I agree with you here Andrew. I think this type of helmet is realistically probably much safer than your typical bike helmet for the majority of impacts for a few reasons.
The rounded shell, the lack of vents, and the deeper fit and increased coverage. And we are talking about certified helmets here. Not the soft foam/non-cert skate helmets like a cheaper pro-tec or 888.
It's passing the same certifications and then some. And beyond that, it doesn't take much to deduce that these characteristics make a safer helmet than one full of holes with shallow coverage and odd peaks and points and a plastic visor hanging off the front.
I've seen kids smack their heads at the skatepark and be fine, and I've done it myself as well. The round shape is great at glancing off of objects and sliding, and the deep coverage is great at distributing the force over a much larger area of both head and ground rather than concentrating it to a narrow ring around your head circumference or a single point of contact like any of those peaks and points found on "bike" helmets. I can think of a lot of skate crashes where I would have hated to be in a bike helmet as they are so hard and don't extend very far down your head, and those points probably would have ripped the helmet off the side of my head as they grab the ground. From my own experience, crashes and falls happen a lot more frequently in park/pool/DH skateboarding than they ever have on the bike.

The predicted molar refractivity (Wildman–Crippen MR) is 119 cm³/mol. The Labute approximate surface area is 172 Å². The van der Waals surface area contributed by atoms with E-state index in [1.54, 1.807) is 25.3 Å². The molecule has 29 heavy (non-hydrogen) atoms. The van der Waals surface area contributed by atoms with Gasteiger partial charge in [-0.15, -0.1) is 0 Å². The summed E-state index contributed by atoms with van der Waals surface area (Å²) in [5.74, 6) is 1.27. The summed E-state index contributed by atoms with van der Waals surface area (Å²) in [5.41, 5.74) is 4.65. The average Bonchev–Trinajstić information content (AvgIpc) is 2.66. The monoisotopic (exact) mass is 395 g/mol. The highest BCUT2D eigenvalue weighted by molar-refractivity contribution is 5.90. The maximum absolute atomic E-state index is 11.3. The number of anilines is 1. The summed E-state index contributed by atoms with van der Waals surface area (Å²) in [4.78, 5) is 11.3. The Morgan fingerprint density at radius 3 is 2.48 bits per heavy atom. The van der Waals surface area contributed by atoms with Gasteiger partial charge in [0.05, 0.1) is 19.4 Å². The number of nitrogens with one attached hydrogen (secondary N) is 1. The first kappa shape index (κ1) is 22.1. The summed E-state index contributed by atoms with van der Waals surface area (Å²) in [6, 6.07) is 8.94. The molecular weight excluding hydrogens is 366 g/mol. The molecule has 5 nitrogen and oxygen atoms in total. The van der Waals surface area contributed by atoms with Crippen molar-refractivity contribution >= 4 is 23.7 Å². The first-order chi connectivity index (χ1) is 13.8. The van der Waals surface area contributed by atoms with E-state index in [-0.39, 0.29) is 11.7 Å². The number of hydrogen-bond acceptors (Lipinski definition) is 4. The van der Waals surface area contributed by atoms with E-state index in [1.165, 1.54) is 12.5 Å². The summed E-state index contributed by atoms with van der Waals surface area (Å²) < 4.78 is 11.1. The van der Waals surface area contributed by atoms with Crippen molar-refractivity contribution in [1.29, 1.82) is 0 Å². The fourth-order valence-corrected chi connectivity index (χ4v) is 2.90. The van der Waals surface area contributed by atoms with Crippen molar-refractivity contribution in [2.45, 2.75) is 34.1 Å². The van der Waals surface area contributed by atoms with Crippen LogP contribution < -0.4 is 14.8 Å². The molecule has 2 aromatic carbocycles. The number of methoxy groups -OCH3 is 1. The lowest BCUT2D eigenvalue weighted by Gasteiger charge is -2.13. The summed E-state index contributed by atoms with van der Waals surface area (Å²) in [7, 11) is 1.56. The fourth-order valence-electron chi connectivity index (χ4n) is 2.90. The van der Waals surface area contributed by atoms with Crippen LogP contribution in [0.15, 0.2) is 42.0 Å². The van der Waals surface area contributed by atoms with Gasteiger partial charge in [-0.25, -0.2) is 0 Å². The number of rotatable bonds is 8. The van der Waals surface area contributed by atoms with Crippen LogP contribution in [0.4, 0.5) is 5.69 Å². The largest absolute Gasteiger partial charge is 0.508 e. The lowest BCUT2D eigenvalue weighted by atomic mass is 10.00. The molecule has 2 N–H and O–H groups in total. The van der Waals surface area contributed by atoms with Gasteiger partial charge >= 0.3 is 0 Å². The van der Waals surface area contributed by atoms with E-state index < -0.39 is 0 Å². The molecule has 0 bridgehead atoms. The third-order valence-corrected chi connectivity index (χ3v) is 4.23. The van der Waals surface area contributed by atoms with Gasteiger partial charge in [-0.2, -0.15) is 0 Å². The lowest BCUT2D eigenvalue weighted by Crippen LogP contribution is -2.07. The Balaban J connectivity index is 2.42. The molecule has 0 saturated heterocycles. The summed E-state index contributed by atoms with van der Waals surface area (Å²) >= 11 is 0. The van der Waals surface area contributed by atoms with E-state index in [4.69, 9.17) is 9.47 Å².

Seems like in an environment full of rocks and sticks and all kinds of pointy branches, we wouldn't want a helmet that's full of holes and barely covers more than the top of our head if safety was the biggest concern, but somehow that's the norm.
Maybe we'll all end up in moto-trials style helmets for trail riding in a few years. More coverage than a traditional half shell, smooth and rounded shell that could still be ventilated, flexy visor that shouldn't snag. Might not look half bad without a visor either. Like the Pro-Tec full cut.